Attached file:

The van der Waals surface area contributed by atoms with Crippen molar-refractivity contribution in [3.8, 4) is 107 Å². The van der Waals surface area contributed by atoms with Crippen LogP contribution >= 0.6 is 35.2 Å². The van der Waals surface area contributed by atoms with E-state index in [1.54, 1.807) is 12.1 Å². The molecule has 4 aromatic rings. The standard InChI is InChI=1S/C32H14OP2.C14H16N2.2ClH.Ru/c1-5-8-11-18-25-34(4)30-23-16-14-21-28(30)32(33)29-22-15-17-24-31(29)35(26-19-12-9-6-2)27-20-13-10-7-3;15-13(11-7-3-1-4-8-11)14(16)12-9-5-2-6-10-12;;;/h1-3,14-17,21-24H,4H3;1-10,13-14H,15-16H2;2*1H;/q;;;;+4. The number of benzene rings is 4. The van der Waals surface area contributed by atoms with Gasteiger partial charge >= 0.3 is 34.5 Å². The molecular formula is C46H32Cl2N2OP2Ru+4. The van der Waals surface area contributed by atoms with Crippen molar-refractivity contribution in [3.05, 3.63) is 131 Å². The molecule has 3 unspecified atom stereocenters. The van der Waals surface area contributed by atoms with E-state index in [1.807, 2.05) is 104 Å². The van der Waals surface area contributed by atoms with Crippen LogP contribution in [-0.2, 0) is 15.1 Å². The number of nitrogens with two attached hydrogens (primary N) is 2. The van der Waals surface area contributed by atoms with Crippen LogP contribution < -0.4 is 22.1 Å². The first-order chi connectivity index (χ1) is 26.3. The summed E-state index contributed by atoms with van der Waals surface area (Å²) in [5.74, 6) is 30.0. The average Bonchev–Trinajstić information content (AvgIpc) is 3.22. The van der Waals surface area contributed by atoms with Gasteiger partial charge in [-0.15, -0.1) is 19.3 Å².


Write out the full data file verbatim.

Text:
The van der Waals surface area contributed by atoms with Crippen molar-refractivity contribution in [3.8, 4) is 107 Å². The van der Waals surface area contributed by atoms with Crippen LogP contribution >= 0.6 is 35.2 Å². The van der Waals surface area contributed by atoms with E-state index in [1.54, 1.807) is 12.1 Å². The molecule has 4 aromatic rings. The standard InChI is InChI=1S/C32H14OP2.C14H16N2.2ClH.Ru/c1-5-8-11-18-25-34(4)30-23-16-14-21-28(30)32(33)29-22-15-17-24-31(29)35(26-19-12-9-6-2)27-20-13-10-7-3;15-13(11-7-3-1-4-8-11)14(16)12-9-5-2-6-10-12;;;/h1-3,14-17,21-24H,4H3;1-10,13-14H,15-16H2;2*1H;/q;;;;+4. The number of benzene rings is 4. The van der Waals surface area contributed by atoms with Gasteiger partial charge >= 0.3 is 34.5 Å². The molecular formula is C46H32Cl2N2OP2Ru+4. The van der Waals surface area contributed by atoms with Crippen molar-refractivity contribution in [3.05, 3.63) is 131 Å². The molecule has 3 unspecified atom stereocenters. The van der Waals surface area contributed by atoms with E-state index in [1.807, 2.05) is 104 Å². The van der Waals surface area contributed by atoms with Crippen LogP contribution in [-0.2, 0) is 15.1 Å². The number of nitrogens with two attached hydrogens (primary N) is 2. The van der Waals surface area contributed by atoms with Crippen LogP contribution < -0.4 is 22.1 Å². The first-order chi connectivity index (χ1) is 26.3. The summed E-state index contributed by atoms with van der Waals surface area (Å²) in [5.74, 6) is 30.0. The average Bonchev–Trinajstić information content (AvgIpc) is 3.22. The van der Waals surface area contributed by atoms with Gasteiger partial charge in [-0.15, -0.1) is 19.3 Å².